I have a very simple view that handles touch events and draws accordingly. It's nothing significant, but it does use a bit more CPU than I would like (35%). Again, it is the bare minimum (<90 lines), but I can't really think of a simpler way to draw using user input. What would you change?

import UIKit

class DrawView: UIView {

    var mainImageView = UIImageView()

    var tempImageView = UIImageView()

    var r = CGFloat(0)
    var g = CGFloat(0)
    var b = CGFloat(0)
    var a = CGFloat(1)

    var lineWidth = CGFloat(5)

    var dot = true
    var lastPoint = CGPoint.zeroPoint

    required init(coder aDecoder: NSCoder) {
        super.init(coder: aDecoder)
        self.backgroundColor = UIColor.clearColor()
        self.multipleTouchEnabled = false
        mainImageView.frame = self.frame
        tempImageView.frame = self.frame

    override func touchesBegan(touches: Set<NSObject>, withEvent event: UIEvent) {
        dot = true
        if let touch = touches.first as? UITouch {
            lastPoint = touch.locationInView(self)

    func drawLineFrom(fromPoint: CGPoint, toPoint: CGPoint) {
        UIGraphicsBeginImageContextWithOptions(self.frame.size, false, 0)
        let context = UIGraphicsGetCurrentContext()

        CGContextMoveToPoint(context, fromPoint.x, fromPoint.y)
        CGContextAddLineToPoint(context, toPoint.x, toPoint.y)

        CGContextSetLineCap(context, kCGLineCapRound)
        CGContextSetLineWidth(context, lineWidth)
        CGContextSetRGBStrokeColor(context, r, g, b, a)
        CGContextSetBlendMode(context, kCGBlendModeNormal)


        tempImageView.image = UIGraphicsGetImageFromCurrentImageContext()

    override func touchesMoved(touches: Set<NSObject>, withEvent event: UIEvent) {
        dot = false
        if let touch = touches.first as? UITouch {
            let currentPoint = touch.locationInView(self)
            drawLineFrom(lastPoint, toPoint: currentPoint)
            lastPoint = currentPoint

    override func touchesEnded(touches: Set<NSObject>, withEvent event: UIEvent) {
        if dot {
            drawLineFrom(lastPoint, toPoint: lastPoint)

        UIGraphicsBeginImageContextWithOptions(self.frame.size, false, 0)
        mainImageView.image?.drawInRect(self.frame, blendMode: kCGBlendModeNormal, alpha: a)
        tempImageView.image?.drawInRect(self.frame, blendMode: kCGBlendModeNormal, alpha: a)
        mainImageView.image = UIGraphicsGetImageFromCurrentImageContext()

        tempImageView.image = nil

    func setColor(color: UIColor) {
        let components = CGColorGetComponents(color.CGColor)
        r = components[0]
        g = components[1]
        b = components[2]

    func erase() {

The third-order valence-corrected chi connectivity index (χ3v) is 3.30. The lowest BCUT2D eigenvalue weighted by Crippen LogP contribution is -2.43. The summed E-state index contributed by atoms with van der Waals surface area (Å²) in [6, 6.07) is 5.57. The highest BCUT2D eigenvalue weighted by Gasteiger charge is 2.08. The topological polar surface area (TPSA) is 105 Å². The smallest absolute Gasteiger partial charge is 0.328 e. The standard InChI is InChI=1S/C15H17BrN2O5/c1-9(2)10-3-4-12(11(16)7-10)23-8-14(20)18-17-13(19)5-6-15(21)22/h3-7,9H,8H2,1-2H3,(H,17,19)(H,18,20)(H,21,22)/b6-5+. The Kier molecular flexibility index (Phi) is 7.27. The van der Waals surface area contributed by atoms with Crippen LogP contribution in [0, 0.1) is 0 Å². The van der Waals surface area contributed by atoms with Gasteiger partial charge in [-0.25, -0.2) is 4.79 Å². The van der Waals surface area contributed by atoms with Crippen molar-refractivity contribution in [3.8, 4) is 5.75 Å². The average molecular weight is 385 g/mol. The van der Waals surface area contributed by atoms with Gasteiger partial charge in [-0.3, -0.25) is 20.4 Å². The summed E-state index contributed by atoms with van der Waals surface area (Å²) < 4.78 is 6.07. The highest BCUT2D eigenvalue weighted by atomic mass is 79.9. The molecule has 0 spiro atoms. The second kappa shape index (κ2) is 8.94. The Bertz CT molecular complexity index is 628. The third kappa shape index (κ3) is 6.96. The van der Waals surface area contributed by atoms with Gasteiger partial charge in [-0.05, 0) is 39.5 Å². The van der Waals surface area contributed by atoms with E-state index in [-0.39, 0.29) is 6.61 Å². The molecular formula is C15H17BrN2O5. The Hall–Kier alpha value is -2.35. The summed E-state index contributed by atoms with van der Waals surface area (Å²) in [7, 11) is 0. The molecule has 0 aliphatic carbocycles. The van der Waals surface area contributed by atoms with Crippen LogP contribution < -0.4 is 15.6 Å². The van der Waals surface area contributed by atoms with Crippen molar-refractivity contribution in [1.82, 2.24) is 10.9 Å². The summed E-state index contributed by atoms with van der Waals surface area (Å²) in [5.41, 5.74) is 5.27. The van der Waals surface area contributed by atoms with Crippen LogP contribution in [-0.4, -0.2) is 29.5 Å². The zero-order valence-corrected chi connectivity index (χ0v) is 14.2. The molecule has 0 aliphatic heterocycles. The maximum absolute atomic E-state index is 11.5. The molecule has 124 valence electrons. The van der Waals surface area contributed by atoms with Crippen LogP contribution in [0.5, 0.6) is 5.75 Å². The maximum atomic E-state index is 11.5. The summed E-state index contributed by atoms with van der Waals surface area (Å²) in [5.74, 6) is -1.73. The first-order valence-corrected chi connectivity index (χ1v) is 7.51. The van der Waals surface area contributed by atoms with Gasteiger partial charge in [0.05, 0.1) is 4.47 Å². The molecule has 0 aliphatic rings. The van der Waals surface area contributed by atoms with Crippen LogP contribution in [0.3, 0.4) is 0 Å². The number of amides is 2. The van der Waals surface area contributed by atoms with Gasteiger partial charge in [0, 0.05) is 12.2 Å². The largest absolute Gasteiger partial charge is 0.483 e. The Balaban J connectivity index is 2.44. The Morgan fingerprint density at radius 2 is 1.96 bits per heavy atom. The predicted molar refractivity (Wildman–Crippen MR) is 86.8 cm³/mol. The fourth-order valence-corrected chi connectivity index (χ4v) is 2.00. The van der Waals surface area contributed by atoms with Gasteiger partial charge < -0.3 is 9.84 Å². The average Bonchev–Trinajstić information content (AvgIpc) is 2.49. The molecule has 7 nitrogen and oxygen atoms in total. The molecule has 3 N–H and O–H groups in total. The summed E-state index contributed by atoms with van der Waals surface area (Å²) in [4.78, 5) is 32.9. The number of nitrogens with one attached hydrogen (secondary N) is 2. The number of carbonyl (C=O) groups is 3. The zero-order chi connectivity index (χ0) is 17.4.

mainImageView.image = nil


1 Answer 1


The first thing that strikes me as odd about your code is having the four single-character variables to represent color components. I would rather see a single drawColor variable with the UIColor type. Not only does this eliminate the need for the setColor method, but it also more easily lets us pull that color out for numerous reasons (make some other thing the same color as our DrawView's current drawColor, or see if the DrawView's drawColor is the same shade as something else, etc. There are plenty of reasons. Then only internal to the specific necessary methods do we break that color down into its components for the necessary Core Graphics function call.

Our code has no sense of organization. We should put our event-handling methods together, rather than separate them by the big drawLine method.

Our drawLine method isn't very nicely named. First of all, we can inspect the method to know that it expects points, and the "from" outside of the parenthesis looks and feels very odd. I'd prefer the method be declared something more like this:

drawLine(from fromPoint: CGPoint, to toPoint: CGPoint)

Which means when it's called by an end user, the call looks like this:

drawView.drawLine(from: pointA, to: pointB)

But internally, we refer to the points as the fromPoint and the toPoint.

mainImageView.frame = self.frame
tempImageView.frame = self.frame

This bit isn't really going to work. If these two views are subviews of the DrawView and we intend for them to be in the same spot, we need to better.

For a start, their frame property should be set to self's bounds property. For any UIView, the frame describes its position in its superview, so the X and Y will be how far it is from the top left corner. Meanwhile, its bounds property will always have an X and Y of zero. So if I set my subview's frame to be equal to its parent's bounds property, it will be the same size, but it will be positioned to the parent's top left corner--and I think this is what we're actually trying to achieve right?

But even this isn't enough. What happens when self is resized by something? Now our manually sized subviews are no longer the correct size. We need to programmatically add autolayout constraints so that the four edges of these subviews are pinned to its parent view, so they will always be the same size.

Ultimately, there's no real reason to use our image view subviews. Using Core Graphics, we can add lines like this directly to any view. This Code Review question shows an example of drawing lines directly on a view. The only reason we need an image view is if we want to display a UIImage. And there's no need to do so here.

Even if we want to be able to generate a UIImage from what the user has drawn on our DrawView, there are means for doing that in iOS (that question is Objective-C, but it can be done in Swift too). So there really is no reason to be using the image views here at all.


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